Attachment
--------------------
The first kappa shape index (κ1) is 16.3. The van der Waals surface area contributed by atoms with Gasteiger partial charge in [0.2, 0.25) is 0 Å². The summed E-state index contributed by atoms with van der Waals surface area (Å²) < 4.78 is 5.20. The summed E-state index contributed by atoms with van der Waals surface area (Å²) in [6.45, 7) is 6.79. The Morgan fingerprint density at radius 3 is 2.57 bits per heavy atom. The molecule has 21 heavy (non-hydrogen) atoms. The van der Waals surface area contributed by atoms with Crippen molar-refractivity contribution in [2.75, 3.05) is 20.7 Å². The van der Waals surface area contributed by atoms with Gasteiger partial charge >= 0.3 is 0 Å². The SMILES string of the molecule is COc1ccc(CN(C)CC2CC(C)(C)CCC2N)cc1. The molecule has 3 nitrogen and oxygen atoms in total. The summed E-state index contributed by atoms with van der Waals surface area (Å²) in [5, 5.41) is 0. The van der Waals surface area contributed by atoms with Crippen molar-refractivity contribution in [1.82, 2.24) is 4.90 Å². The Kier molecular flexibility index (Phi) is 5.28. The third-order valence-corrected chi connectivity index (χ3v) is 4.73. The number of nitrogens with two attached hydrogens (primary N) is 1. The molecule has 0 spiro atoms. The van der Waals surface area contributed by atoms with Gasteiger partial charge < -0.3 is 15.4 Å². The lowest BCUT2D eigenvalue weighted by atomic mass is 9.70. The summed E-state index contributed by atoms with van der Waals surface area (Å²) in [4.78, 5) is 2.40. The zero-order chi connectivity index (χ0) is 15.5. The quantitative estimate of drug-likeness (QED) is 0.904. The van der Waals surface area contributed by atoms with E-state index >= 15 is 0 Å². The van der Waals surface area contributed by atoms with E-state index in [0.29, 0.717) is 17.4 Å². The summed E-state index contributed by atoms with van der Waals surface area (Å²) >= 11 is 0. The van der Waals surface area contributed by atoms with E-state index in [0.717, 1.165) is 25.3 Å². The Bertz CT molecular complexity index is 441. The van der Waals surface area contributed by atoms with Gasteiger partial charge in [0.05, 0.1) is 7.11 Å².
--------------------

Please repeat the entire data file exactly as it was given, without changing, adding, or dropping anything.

The first kappa shape index (κ1) is 16.3. The van der Waals surface area contributed by atoms with Gasteiger partial charge in [0.2, 0.25) is 0 Å². The summed E-state index contributed by atoms with van der Waals surface area (Å²) < 4.78 is 5.20. The summed E-state index contributed by atoms with van der Waals surface area (Å²) in [6.45, 7) is 6.79. The Morgan fingerprint density at radius 3 is 2.57 bits per heavy atom. The molecule has 21 heavy (non-hydrogen) atoms. The van der Waals surface area contributed by atoms with Crippen molar-refractivity contribution in [2.75, 3.05) is 20.7 Å². The van der Waals surface area contributed by atoms with Gasteiger partial charge >= 0.3 is 0 Å². The SMILES string of the molecule is COc1ccc(CN(C)CC2CC(C)(C)CCC2N)cc1. The molecule has 3 nitrogen and oxygen atoms in total. The summed E-state index contributed by atoms with van der Waals surface area (Å²) in [5, 5.41) is 0. The van der Waals surface area contributed by atoms with Crippen molar-refractivity contribution in [1.82, 2.24) is 4.90 Å². The Kier molecular flexibility index (Phi) is 5.28. The third-order valence-corrected chi connectivity index (χ3v) is 4.73. The number of nitrogens with two attached hydrogens (primary N) is 1. The molecule has 0 spiro atoms. The van der Waals surface area contributed by atoms with Gasteiger partial charge < -0.3 is 15.4 Å². The lowest BCUT2D eigenvalue weighted by atomic mass is 9.70. The summed E-state index contributed by atoms with van der Waals surface area (Å²) in [4.78, 5) is 2.40. The zero-order chi connectivity index (χ0) is 15.5. The quantitative estimate of drug-likeness (QED) is 0.904. The van der Waals surface area contributed by atoms with E-state index >= 15 is 0 Å². The van der Waals surface area contributed by atoms with E-state index in [0.29, 0.717) is 17.4 Å². The summed E-state index contributed by atoms with van der Waals surface area (Å²) >= 11 is 0. The van der Waals surface area contributed by atoms with E-state index in [0.717, 1.165) is 25.3 Å². The Bertz CT molecular complexity index is 441. The van der Waals surface area contributed by atoms with Gasteiger partial charge in [0.05, 0.1) is 7.11 Å².